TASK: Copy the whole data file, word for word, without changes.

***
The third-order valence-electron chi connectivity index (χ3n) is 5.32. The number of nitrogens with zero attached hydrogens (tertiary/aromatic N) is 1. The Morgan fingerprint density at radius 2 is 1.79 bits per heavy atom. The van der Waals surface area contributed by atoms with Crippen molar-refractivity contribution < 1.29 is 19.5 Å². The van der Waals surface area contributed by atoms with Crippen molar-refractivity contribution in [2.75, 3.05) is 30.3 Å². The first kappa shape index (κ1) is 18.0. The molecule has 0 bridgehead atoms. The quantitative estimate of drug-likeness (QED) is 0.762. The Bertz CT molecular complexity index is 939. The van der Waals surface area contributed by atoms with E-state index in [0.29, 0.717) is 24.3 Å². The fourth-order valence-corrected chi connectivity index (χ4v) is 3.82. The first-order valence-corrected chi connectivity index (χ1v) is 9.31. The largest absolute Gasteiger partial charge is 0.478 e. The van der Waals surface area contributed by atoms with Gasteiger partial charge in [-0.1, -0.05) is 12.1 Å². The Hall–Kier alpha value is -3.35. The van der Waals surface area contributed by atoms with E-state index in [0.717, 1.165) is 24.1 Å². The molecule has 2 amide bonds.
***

The third-order valence-electron chi connectivity index (χ3n) is 5.32. The number of nitrogens with zero attached hydrogens (tertiary/aromatic N) is 1. The Morgan fingerprint density at radius 2 is 1.79 bits per heavy atom. The van der Waals surface area contributed by atoms with Crippen molar-refractivity contribution < 1.29 is 19.5 Å². The van der Waals surface area contributed by atoms with Crippen molar-refractivity contribution in [2.75, 3.05) is 30.3 Å². The first kappa shape index (κ1) is 18.0. The molecule has 0 bridgehead atoms. The quantitative estimate of drug-likeness (QED) is 0.762. The Bertz CT molecular complexity index is 939. The van der Waals surface area contributed by atoms with E-state index in [0.29, 0.717) is 24.3 Å². The fourth-order valence-corrected chi connectivity index (χ4v) is 3.82. The first-order valence-corrected chi connectivity index (χ1v) is 9.31. The largest absolute Gasteiger partial charge is 0.478 e. The van der Waals surface area contributed by atoms with Gasteiger partial charge in [-0.1, -0.05) is 12.1 Å². The Hall–Kier alpha value is -3.35. The van der Waals surface area contributed by atoms with E-state index in [0.717, 1.165) is 24.1 Å². The molecule has 2 amide bonds.